The weather and our wishes for a small retreat from winter seemed to coincide or to conspire neatly for several days. We headed south toward Chambersburg, Pennsylvania, not far from Gettysburg, and settled at the Inn at Ragged Edge where old-timers like my wife and I, plus relative youngsters too, could bask in romantic get-away. And sure, a famous trout stream or two beckoned from around the corner.
The old Victorian mansion called Ragged Edge has to be seen to be believed. We breezed right into it, with sunny weather, migrating birds, and temperatures in the high seventies. Our hosts at this “boutique bed & breakfast” were gracious and accommodating.
The food was delicious; our third-floor suite was clean and very comfortable; the furnishings and artistic appointments were extraordinary. Everything, from split-level patios and wrap-around porch to winding staircase and Steinway grand piano quietly boasted of contemporary and historical correctness. The fly-fishing was only fair but it was fun (I’m getting to that…).
This “summer cottage” of the railroad magnate, Colonel Moorhead Kennedy, was built around 1900, and to walk its nature trail along a lazy wooded stream (visible from the intricate windows in the house) and to browse among the quaint old chambers in the mansion is to meditate on southern history and cultural diversity. Leighanne and I relaxed and, of course, the nearby Falling Spring Branch beckoned every last fiber in the fly rod that I brought along.
Colonel Moorhead Kennedy had been active in World War I and eventually functioned as a VP and President of more Pennsylvania railroads than I can wrap my head around, and he threw big parties at Ragged Edge. Early twentieth-century celebrities, bankers, presidents, Supreme Court justices, and generals attended his annual gatherings. The horse-and-carriage deliveries, the private railroad spur, the swimming pool, and the elaborate gardens and orchards were some highlights for this grandest home in Franklin County.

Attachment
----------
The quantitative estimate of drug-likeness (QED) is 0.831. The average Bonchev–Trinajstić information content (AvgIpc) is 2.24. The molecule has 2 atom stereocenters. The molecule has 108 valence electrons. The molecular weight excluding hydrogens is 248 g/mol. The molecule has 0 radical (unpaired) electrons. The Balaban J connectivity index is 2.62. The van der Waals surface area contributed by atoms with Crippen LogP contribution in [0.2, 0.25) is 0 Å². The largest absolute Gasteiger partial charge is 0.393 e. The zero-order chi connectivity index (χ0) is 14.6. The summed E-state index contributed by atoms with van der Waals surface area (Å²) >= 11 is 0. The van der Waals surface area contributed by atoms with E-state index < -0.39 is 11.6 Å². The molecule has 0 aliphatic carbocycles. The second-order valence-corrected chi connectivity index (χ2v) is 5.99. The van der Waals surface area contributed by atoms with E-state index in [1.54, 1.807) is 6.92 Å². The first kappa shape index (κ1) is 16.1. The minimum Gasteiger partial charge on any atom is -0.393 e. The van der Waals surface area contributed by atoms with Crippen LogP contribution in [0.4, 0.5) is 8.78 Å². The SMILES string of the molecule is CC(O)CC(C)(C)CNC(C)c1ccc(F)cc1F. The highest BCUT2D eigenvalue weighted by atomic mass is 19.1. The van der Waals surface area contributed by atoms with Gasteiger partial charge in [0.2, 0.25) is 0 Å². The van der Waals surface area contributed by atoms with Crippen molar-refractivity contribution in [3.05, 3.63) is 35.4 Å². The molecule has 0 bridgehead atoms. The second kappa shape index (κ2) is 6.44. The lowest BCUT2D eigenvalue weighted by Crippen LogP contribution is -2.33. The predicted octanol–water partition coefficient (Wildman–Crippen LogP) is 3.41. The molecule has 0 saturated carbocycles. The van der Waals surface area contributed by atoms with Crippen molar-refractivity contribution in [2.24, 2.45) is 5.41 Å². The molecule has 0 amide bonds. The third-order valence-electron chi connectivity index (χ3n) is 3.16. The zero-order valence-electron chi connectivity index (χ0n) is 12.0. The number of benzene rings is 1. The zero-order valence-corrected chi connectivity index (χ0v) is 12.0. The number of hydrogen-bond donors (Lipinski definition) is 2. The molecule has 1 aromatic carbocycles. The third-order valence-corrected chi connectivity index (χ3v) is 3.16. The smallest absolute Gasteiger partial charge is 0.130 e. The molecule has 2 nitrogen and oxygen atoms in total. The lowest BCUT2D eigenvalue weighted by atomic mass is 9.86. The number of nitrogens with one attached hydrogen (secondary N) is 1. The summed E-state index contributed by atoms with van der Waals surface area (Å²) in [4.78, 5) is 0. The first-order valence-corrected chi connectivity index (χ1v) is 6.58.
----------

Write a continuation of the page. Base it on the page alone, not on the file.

It wasn’t easy for a trout bum like myself to take in all this high-brow stuff but the recreational aspect of our stay helped to keep things in perspective. In addition to some fishing adventures, Leighanne and I visited a Peruvian restaurant, a brewery and a winery and other hotspots, so the weather was indeed a February treat.
Falling Spring Branch is a small limestone run, nearly as renowned as its sister streams the Big Spring and Letort Run, one of the few Pennsylvania waters capable of sustaining a wild rainbow trout population. It’s reported that some of the rainbows grow to outlandish sizes but I didn’t see many fish in my days of exploration here. It’s a difficult stream to fly-fish but I certainly enjoyed the challenge of casting on a small run filled with cress and silt and wild trout hiding from the sun.
Falling Spring has environmental issues but is benefitting from a lot of stream improvement projects headed by cooperative efforts of Trout Unlimited, local businesses and landowners. At my first stop here I walked toward a small bridge and a young guy with a fly rod working the water. There are catch-and-release/fly-fishing-only signs posted all over this stretch of water and at the bridge, but it was obvious that the angler was slinging a fat night-crawler to the edges of the watercress.
The guy knew I was watching him and, in a minute of uncharacteristic behavior, I said nothing at all. I didn’t feel like starting a war this early in the game, and I watched him slink away downstream, hoping that he thought about his contrary actions though he probably wasn’t very capable. Luckily, I would encounter several others along the stream in the next couple of days who were different– friendly, ethical and stimulating conversationalists– like a ray of sunshine on a snowy day.
To fish this little stream is to walk along the ragged edge of lavish yards and gardens of cooperative residences in gentlemanly fashion– never mind those sudden (thankfully uncommon) moments when you sink to your knees in “quicksand” like some floundering idiot in quest of the Holy Grail.
I knew that fish do not come easily from Falling Spring Branch. I tried casting with scuds, streamer, dry fly #20 on 6x tippet, etc., and finally settled for just a small rainbow taken on an olive emerger. No great shakes, but I did better the next morning when, en route home, we stopped at Big Spring Run and I managed a couple of wild rainbows near the source of this well-known stream.
Although the sky was overcast and promising another quick change of weather, the songbirds were vocal along this clear, attractive waterway a few hundred yards below its major source. Even here, this limestone run has a greater volume of water than the 2.4 mile special regulations stretch along Falling Spring Branch. I quickly caught and released a couple of wild rainbows. I tried to hold up a pretty 13 or 14-inch trout for Leighanne to photograph but all she managed was a mediocre head shot of the fish.
My wife is a better romantic get-away partner than she is a fish photographer, but hell, we all know what these trout look like, and no one said it was going to be easy fishing on the pleasant banks of life’s ragged edge.